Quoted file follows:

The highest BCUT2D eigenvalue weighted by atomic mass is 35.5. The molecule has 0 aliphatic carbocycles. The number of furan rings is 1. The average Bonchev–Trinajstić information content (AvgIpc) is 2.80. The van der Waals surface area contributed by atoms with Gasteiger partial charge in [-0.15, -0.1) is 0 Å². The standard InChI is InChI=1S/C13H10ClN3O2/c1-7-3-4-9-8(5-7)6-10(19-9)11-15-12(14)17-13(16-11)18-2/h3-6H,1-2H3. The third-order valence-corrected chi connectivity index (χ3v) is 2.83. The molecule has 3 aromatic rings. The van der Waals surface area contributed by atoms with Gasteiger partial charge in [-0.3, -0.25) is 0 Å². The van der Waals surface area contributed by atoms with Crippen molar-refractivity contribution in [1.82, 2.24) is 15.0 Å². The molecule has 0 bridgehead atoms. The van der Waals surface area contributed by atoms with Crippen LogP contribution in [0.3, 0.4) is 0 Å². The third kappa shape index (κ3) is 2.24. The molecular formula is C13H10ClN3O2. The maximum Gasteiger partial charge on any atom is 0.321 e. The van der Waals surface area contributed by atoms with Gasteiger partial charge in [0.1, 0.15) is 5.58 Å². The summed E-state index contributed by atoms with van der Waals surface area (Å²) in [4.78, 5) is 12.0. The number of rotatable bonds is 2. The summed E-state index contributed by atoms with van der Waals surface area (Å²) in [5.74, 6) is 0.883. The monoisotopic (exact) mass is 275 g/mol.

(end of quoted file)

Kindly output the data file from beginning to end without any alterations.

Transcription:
The highest BCUT2D eigenvalue weighted by atomic mass is 35.5. The molecule has 0 aliphatic carbocycles. The number of furan rings is 1. The average Bonchev–Trinajstić information content (AvgIpc) is 2.80. The van der Waals surface area contributed by atoms with Gasteiger partial charge in [-0.15, -0.1) is 0 Å². The standard InChI is InChI=1S/C13H10ClN3O2/c1-7-3-4-9-8(5-7)6-10(19-9)11-15-12(14)17-13(16-11)18-2/h3-6H,1-2H3. The third-order valence-corrected chi connectivity index (χ3v) is 2.83. The molecule has 3 aromatic rings. The van der Waals surface area contributed by atoms with Gasteiger partial charge in [-0.3, -0.25) is 0 Å². The van der Waals surface area contributed by atoms with Crippen molar-refractivity contribution in [1.82, 2.24) is 15.0 Å². The molecule has 0 bridgehead atoms. The van der Waals surface area contributed by atoms with Crippen LogP contribution in [0.3, 0.4) is 0 Å². The third kappa shape index (κ3) is 2.24. The molecular formula is C13H10ClN3O2. The maximum Gasteiger partial charge on any atom is 0.321 e. The van der Waals surface area contributed by atoms with Gasteiger partial charge in [0.1, 0.15) is 5.58 Å². The summed E-state index contributed by atoms with van der Waals surface area (Å²) in [4.78, 5) is 12.0. The number of rotatable bonds is 2. The summed E-state index contributed by atoms with van der Waals surface area (Å²) in [5.74, 6) is 0.883. The monoisotopic (exact) mass is 275 g/mol.